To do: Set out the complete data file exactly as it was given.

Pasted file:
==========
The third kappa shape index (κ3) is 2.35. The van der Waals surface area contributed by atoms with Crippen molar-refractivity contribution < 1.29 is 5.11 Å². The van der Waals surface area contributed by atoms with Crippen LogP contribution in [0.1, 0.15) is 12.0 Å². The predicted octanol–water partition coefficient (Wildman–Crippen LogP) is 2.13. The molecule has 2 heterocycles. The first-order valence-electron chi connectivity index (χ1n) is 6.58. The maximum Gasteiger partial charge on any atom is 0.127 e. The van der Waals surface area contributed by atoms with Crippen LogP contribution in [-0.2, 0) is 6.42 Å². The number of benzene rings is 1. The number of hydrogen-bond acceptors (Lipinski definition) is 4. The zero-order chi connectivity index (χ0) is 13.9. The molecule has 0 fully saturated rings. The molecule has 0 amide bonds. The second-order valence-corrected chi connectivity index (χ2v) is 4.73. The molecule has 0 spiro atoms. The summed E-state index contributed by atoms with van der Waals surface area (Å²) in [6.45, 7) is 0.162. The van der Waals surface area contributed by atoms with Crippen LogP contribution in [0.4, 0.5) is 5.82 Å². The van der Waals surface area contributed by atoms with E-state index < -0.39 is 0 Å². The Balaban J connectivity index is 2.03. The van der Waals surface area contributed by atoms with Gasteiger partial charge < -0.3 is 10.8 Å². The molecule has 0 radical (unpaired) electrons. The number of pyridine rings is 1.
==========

The third kappa shape index (κ3) is 2.35. The van der Waals surface area contributed by atoms with Crippen molar-refractivity contribution < 1.29 is 5.11 Å². The van der Waals surface area contributed by atoms with Crippen LogP contribution in [0.1, 0.15) is 12.0 Å². The predicted octanol–water partition coefficient (Wildman–Crippen LogP) is 2.13. The molecule has 2 heterocycles. The first-order valence-electron chi connectivity index (χ1n) is 6.58. The maximum Gasteiger partial charge on any atom is 0.127 e. The van der Waals surface area contributed by atoms with Crippen LogP contribution in [-0.2, 0) is 6.42 Å². The number of benzene rings is 1. The number of hydrogen-bond acceptors (Lipinski definition) is 4. The zero-order chi connectivity index (χ0) is 13.9. The molecule has 0 fully saturated rings. The molecule has 0 amide bonds. The second-order valence-corrected chi connectivity index (χ2v) is 4.73. The molecule has 0 spiro atoms. The summed E-state index contributed by atoms with van der Waals surface area (Å²) in [6.45, 7) is 0.162. The van der Waals surface area contributed by atoms with Crippen LogP contribution in [0.4, 0.5) is 5.82 Å². The van der Waals surface area contributed by atoms with E-state index < -0.39 is 0 Å². The Balaban J connectivity index is 2.03. The van der Waals surface area contributed by atoms with Gasteiger partial charge < -0.3 is 10.8 Å². The molecule has 0 radical (unpaired) electrons. The number of pyridine rings is 1.